World Association of News Publishers

Eric Chinje: Press Freedom, Governance and Improvements in the Human Condition

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Eric Chinje: Press Freedom, Governance and Improvements in the Human Condition

Photo Eric ChinjePhoto Eric ChinjeEric Chinje currently leads the Global Media Program at the World Bank Institute (WBI) and, in that capacity, has launched the IMAGE (Independent Media for Accountability, Governance and Empowerment) Network and Academy to build a corps of development journalists in the Bank’s client countries.  Here, Eric argues that mass media has a central role in determining the human condition.


Mass media play a central role in determining the overall human condition.  Recent events in North Africa and the Middle East underscored the veracity of this assertion.  The full array of media technologies was deployed in countries from Morocco to Bahrain to mobilize citizens, inform the world, and change the narrative on politics in a region known for its autocracies and dictatorships.  The fact that media put the spotlight on events in these countries not only energized the central actors in the drama but also gave the rest of humanity a new reading of the universal creed on the basic rights of humans everywhere.

This is what the world must celebrate as we mark another World Press Freedom Day: the demonstrated ability of the press to turn the tide on even the most entrenched dictatorships on the planet!  Information technology has changed who can gain access to and deliver information, as Steven Livingston of George Washington University points out.  The number of mobile telephone subscribers in the world is fast approaching 5 billion, with the majority in countries that do not have a tradition of transparency and press freedom.  With a mobile phone in hand and the full range of apps available to them, citizens are no longer silent consumers of the news and information product.  As they blog and tweet and feed information to the more traditional mass media for global dissemination, they deny dictators control of the most powerful tool in their arsenal: access to information.  And, as Riz Khan of Al Jazeera points out, “reporting is hard to manipulate when the information can be on television, radio, and the Web before anyone else can get their hands on the message.”

Dictatorship is synonymous not only with political, social and information control but also with impunity, inequity, corruption and, ultimately, poor governance.  Media have contributed to the improvement of governance in several countries, the World Bank’s Sina Odugbemi notes, “especially through their ability to expose corrupt deeds and speak truth to power.”  Democratic governance is important for maximizing fundamental freedoms, human choice, self-determination and development – outcomes that are essential to the quality of the human condition and which are invariably absent in a dictatorship. The antidote to dictatorship is, without doubt, a free press.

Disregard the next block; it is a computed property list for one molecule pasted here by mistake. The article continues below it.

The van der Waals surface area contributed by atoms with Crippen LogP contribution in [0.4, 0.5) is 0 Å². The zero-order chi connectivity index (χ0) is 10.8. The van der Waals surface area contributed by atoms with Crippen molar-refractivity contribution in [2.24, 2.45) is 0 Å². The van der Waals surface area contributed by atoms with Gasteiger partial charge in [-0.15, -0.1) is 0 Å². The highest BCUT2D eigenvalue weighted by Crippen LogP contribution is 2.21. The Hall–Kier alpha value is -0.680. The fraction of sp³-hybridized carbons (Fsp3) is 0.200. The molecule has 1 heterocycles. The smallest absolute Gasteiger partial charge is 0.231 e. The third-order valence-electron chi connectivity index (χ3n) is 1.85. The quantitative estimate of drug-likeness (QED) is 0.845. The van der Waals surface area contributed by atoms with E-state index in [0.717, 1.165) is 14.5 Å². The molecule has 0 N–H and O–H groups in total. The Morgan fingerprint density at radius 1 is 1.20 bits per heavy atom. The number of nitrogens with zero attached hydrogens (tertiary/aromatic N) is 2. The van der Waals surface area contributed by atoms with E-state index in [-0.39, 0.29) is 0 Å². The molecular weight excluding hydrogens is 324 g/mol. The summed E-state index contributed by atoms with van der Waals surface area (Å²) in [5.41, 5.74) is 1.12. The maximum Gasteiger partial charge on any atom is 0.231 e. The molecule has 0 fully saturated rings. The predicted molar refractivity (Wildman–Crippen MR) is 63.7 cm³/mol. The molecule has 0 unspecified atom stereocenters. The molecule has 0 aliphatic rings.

The theme of this year’s Press Freedom Day – “Silence kills democracy but a free press talks” – must serve as a reminder to all, in this season of change, that the deeper aspirations of all human beings is for a better quality of life.  Media, in the role of arbiter of the public dialogue and disseminator of the knowledge and ideas that fuel growth in society, belong in the development space and deserve to be allowed to effectively play that role.

The World Bank has often emphasized the important role of free media in good governance and economic development.  It has, in this regard, developed a program, the Independent Media for Accountability, Governance and Empowerment (IMAGE) program, to help strengthen the capacity of media professionals to generate and sustain an informed public debate on key aspects of development, including ensuring the transparent use of public resources for development.

When journalists have the capacity and the space to inform, governments become more transparent and accountable, and citizens emerge as informed stakeholders in the development of the nation.  In this manner, a free press becomes both a facilitator and guarantor of economic development and improved living conditions for the billions who still live in poverty the world over.

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